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This article was published on April 14, 2016

MBaaS is dying, and not just because of the awful acronym

MBaaS is dying, and not just because of the awful acronym
Jeff Haynie
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Jeff Haynie

Jeff Haynie is the co-founder of Appcelerator, a mobile backend platform, and a serial entrepreneur. Previously, Jeff was co-founder and CTO Jeff Haynie is the co-founder of Appcelerator, a mobile backend platform, and a serial entrepreneur. Previously, Jeff was co-founder and CTO of Vocalocity, a software provider in the communications arena, and before that, CTO of eHatchery, a digital incubator and off-shoot of Bill Gross’ idealab!. Jeff served with distinction in the U.S. Navy.

Another hot, as-a-service acronym seems to be biting the dust.

“MBaaS” – mobile backend-as-a-service – received perhaps its death blow when Facebook announced it would be shutting down Parse, the company’s popular service for mobile developers. This follows kill announcements for similar services, including Dropbox’s Datastore API and StackMob (as well as a near-death scrape for Kidozen – albeit for different reasons).

Strangely, the need for MBaaS remains.

To create great mobile experiences, developers need quick and simple access to the kinds of backend cloud services (e.g. photo store, geolocation, key/value pair) that make their apps go.

Indeed, the MBaaS space remains flooded with vendors.

So what’s going on?

The standalone problem

As the “M” in the acronym declares, the majority of MBaaS offerings are built exclusively for mobile use cases. That is, they provide out of the box a preset number of services, perhaps 20 to 30, that are essential for most mobile apps.

Rather than having to handcraft these services again and again, developers could simply open up the box and choose what they needed, along with the necessary cloud infrastructure to run them. Until very recently, that was a boon – enough obviously to attract a wide market of vendor aspirants.

magnet, attract

But today, “mobile” is no longer just about “an app running on a smartphone.”

Rather, it’s about engaging digital experiences that run beautifully across a range of devices –a range that seems to expand by the quarter, and which certainly no longer consists exclusively of devices with screens.

In that world, the backend services challenge is much larger. Imagine you’re part of a development team asked to create a fulfilment app that must orchestrate data from the company’s SAP and Oracle systems, as well as Salesforce and perhaps an external data source such as LinkedIn. For extra credit with the lines of business, the app should have a slimmed-down Apple Watch extension. (This scenario is not entirely invented. We see customers confronting these kinds of challenges on a regular basis.)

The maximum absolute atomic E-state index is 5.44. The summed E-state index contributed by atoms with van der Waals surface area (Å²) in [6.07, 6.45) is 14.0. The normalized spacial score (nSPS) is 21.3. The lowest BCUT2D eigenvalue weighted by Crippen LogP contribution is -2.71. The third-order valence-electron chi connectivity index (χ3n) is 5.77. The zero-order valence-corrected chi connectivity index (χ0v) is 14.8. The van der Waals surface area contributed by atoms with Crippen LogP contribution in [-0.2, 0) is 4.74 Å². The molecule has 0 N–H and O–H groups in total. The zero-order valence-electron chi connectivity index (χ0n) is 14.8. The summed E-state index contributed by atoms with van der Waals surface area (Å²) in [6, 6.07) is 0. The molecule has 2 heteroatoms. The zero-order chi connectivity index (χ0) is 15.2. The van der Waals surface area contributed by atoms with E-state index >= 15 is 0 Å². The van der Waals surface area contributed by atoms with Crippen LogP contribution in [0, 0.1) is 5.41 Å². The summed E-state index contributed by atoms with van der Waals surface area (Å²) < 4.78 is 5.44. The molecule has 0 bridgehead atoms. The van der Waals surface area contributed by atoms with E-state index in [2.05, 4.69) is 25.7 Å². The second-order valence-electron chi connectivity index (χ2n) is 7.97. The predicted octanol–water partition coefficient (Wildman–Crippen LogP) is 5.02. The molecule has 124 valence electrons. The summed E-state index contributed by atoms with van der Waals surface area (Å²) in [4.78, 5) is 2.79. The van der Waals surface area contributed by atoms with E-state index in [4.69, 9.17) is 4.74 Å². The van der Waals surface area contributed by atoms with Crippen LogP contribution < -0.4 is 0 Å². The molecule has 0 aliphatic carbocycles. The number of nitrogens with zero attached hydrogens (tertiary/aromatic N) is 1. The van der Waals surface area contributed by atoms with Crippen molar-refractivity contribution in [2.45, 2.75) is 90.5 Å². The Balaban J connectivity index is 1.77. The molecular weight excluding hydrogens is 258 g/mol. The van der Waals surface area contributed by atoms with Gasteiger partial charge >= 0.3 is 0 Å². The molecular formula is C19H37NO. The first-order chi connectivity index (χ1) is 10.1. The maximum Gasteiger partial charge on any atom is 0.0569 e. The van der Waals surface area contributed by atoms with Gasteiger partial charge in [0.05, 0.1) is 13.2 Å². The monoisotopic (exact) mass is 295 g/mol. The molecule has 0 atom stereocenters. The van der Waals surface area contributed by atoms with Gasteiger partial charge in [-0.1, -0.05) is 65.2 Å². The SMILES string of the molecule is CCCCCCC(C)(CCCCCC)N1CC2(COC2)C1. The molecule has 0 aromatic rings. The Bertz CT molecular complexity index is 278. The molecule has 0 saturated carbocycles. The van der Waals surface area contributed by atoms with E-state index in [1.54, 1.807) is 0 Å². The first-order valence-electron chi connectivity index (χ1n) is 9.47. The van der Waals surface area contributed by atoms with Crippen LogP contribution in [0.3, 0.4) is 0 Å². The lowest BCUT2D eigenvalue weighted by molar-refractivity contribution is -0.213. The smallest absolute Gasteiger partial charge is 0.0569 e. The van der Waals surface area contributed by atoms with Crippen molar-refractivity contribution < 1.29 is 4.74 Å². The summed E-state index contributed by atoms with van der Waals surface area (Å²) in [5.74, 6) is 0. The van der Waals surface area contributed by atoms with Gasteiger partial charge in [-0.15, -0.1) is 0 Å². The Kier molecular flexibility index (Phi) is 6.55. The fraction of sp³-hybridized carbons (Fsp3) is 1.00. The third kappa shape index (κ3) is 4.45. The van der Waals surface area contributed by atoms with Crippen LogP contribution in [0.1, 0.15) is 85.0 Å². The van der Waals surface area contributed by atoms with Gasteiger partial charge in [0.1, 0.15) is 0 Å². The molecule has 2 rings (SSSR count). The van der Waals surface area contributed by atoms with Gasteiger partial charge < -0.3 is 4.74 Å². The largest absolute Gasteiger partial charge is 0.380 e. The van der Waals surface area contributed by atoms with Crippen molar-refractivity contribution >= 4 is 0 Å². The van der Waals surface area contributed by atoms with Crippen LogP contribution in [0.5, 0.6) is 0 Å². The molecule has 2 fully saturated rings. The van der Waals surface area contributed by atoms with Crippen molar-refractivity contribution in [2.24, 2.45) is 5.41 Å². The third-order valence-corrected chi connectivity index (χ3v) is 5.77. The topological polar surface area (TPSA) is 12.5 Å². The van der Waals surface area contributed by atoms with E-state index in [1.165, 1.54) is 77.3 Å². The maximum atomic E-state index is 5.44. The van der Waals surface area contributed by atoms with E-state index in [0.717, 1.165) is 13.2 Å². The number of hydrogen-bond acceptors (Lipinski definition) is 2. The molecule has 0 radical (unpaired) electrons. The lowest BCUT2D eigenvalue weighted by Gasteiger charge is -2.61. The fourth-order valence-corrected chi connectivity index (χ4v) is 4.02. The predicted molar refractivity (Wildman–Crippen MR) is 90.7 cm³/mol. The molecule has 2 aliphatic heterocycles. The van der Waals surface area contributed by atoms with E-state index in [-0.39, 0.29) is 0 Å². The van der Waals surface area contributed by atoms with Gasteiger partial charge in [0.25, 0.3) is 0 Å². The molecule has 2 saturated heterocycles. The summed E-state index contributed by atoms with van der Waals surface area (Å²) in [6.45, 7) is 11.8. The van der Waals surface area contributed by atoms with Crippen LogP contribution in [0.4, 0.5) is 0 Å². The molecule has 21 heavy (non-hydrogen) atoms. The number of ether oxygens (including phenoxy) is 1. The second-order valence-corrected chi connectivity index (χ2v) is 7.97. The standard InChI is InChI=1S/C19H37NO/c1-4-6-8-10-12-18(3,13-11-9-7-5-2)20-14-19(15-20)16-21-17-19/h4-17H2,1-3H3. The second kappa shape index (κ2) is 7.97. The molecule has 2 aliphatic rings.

And remember: your legacy middleware/ESB investments were built for web. They don’t speak mobile.

In this scenario, you bump up against the limits of pure MBaaS pretty quickly. You still need its services – your fulfilment app needs photo storage and geolocation, for example. But there’s plainly much more.

Small wonder that in our own recent survey of almost 6,000 mobile developers, conducted jointly with IDC, nearly three-quarters of the respondents named getting mobile-optimized access to backend data as “the most challenging aspect” of app development.

MBaaS as a citizen of the larger microservices world

The truth seems to be that MBaaS isn’t dying outright; instead, it’s necessary services are gradually being subsumed into larger, microservice-driven architectures.

consume, take over

The embrace of microservices reflects an awareness that, in the march to build better and better digital experiences, developers and companies need a way to create and orchestrate data endpoints (read: APIs) that are easily consumable by any client, whether that client is a phone with a screen or a car with a voice.

If I put on my developer hat, I’m reminded there’s a reason these “-aaS” offerings seem to mushroom and die at such a terrific rate. Too often, particularly in the PaaS/IaaS histories, you see a focus on what I’ll call “dumb plumbing.”

As a developer, I don’t really care how many levers and dials exist for me to configure my infrastructure. What I care about is quick and easy access to backend services. The more the services, and the easier they are to get, the faster I can create the digital offering I want, and the better it’ll be.

I don’t really want “-aaS” offerings of any stripe. What I want are APIs. But more than that, what I really want are the means to build great experiences.

Read next: 5 ways to proceed with migration now that Parse is done

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